DOI: 10.1002/acm2.14330 ISSN: 1526-9914

Evaluation of the availability of single‐position treatment with a rotating gantry and the validity of deformable image registration dose assessment for pancreatic cancer carbon‐ion radiotherapy

Yuya Miyasaka, Shohei Kawashiro, Sung Hyun Lee, Hikaru Souda, Mayumi Ichikawa, Hongbo Chai, Miyu Ishizawa, Takuya Ono, Hiraku Sato, Takeo Iwai
  • Radiology, Nuclear Medicine and imaging
  • Instrumentation
  • Radiation



This study aimed to evaluate the clinical acceptability of rotational gantry‐based single‐position carbon‐ion radiotherapy (CIRT) to reduce the gastrointestinal (GI) dose in pancreatic cancer. We also evaluated the usefulness of the deformable image registration (DIR)‐based dosimetry method for CIRT.

Material and methods

Fifteen patients with pancreatic cancer were analyzed. The treatment plans were developed for four beam angles in the supine (SP plan) and prone (PR plan) positions. In the case of using multiple positions, the treatment plan was created with two angles for each of the supine and prone position (SP + PR plan). Dose evaluation for multiple positions was performed in two ways: by directly adding the values of the DVH parameters for each position treatment plan (DVH sum), and by calculating the DVH parameters from the accumulative dose distribution created using DIR (DIR sum). The D2cc and D6cc of the stomach and duodenum were recorded for each treatment plan and dosimetry method and compared.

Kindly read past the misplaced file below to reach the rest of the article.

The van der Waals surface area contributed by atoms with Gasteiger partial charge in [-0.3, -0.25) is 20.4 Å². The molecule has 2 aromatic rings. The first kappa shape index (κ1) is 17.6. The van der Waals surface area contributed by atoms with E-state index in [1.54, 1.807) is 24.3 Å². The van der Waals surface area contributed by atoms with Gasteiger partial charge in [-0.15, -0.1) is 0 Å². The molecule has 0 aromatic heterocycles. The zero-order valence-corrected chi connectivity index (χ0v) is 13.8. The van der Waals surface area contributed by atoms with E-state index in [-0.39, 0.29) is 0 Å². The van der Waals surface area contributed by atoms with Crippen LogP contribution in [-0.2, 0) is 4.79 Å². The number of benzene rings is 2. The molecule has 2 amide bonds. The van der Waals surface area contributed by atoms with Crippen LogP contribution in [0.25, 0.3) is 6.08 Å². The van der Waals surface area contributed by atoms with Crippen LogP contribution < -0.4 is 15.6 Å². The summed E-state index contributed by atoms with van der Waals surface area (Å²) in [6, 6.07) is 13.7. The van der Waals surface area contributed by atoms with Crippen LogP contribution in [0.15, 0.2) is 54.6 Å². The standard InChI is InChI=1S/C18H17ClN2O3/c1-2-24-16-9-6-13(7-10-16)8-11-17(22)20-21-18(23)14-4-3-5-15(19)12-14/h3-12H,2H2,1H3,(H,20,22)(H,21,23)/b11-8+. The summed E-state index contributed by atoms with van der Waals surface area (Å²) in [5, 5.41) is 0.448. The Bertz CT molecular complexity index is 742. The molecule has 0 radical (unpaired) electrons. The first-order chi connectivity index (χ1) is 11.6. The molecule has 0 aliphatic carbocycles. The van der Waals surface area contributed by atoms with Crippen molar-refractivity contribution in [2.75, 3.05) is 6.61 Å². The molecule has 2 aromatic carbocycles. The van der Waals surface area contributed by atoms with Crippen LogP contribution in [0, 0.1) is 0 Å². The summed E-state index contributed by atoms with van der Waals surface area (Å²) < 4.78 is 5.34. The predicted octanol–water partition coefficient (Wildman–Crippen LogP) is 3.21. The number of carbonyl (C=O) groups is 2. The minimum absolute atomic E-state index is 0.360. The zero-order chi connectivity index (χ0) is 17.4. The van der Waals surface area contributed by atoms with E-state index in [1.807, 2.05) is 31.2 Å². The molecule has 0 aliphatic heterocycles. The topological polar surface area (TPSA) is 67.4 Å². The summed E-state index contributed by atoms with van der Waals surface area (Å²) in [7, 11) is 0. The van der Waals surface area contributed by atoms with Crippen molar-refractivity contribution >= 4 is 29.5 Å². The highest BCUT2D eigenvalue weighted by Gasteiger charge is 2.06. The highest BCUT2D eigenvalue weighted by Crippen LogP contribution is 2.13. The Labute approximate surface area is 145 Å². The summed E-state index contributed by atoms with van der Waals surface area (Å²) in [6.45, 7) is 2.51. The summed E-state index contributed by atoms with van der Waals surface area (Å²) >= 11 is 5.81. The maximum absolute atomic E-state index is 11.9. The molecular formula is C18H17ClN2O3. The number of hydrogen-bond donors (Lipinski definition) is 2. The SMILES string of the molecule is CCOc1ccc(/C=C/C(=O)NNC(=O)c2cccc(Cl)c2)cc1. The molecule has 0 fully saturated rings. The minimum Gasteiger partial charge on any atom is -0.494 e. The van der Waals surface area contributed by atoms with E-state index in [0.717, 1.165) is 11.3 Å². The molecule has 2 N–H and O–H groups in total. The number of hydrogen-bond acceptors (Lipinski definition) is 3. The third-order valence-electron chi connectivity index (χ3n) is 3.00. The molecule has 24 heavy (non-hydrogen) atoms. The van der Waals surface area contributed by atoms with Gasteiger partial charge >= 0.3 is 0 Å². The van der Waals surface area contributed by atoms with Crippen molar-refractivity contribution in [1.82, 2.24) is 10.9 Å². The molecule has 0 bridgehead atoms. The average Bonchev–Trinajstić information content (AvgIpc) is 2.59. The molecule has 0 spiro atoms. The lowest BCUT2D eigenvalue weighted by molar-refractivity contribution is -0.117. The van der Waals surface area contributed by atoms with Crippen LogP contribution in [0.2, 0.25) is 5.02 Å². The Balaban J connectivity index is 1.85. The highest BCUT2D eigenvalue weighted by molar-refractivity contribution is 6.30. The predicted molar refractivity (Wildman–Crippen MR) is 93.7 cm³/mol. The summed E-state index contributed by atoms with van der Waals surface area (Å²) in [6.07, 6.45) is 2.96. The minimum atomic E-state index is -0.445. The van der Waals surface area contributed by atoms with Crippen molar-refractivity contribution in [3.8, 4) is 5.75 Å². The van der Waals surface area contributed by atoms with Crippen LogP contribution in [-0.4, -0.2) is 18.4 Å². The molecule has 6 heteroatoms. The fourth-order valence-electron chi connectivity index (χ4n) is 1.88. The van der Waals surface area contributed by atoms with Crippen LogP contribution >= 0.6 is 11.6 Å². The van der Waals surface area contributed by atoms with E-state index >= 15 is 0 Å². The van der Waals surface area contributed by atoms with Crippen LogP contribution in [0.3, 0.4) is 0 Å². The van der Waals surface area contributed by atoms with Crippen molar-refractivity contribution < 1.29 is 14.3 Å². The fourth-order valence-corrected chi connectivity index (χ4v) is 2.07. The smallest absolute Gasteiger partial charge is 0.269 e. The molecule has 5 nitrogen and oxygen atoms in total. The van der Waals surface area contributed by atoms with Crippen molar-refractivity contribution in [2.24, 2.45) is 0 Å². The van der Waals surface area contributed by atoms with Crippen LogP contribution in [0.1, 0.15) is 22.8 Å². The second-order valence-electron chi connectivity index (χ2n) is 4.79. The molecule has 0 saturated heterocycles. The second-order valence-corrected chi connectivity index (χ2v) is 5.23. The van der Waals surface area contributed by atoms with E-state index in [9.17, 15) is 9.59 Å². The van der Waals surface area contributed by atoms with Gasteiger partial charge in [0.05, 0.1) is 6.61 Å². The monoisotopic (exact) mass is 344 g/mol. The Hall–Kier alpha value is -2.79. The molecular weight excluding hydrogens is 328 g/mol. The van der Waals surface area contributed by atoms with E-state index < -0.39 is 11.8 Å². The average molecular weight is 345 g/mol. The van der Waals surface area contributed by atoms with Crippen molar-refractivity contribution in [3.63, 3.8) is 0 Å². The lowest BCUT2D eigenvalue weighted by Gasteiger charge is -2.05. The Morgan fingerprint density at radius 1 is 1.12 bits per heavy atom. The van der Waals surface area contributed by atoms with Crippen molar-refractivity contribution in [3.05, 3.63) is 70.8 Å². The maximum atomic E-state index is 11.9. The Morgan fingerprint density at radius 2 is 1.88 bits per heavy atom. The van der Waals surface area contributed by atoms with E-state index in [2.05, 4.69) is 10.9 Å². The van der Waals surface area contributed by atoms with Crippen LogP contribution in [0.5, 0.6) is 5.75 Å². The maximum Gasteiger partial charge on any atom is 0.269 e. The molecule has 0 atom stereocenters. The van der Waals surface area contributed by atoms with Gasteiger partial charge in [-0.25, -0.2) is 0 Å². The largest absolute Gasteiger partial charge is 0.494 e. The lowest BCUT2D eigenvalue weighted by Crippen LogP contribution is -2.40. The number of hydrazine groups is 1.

There were no significant differences among any of the treatment planning and dosimetry methods (p > 0.05). The DVH parameters for the stomach and duodenum were higher in the PR plan and SP plan, respectively, and DVH sum tended to be between the SP and PR plans. DVH sum and DIR sum, DVH sum tended to be higher for D2cc and DIR sum tended to be higher for D6cc.


There were no significant differences in the GI dose, which suggests that treatment with a simple workflow performed in one position should be clinically acceptable. In CIRT, DIR‐based dosimetry should be carefully considered because of the potential for increased uncertainty due to the steep dose distributions.

More from our Archive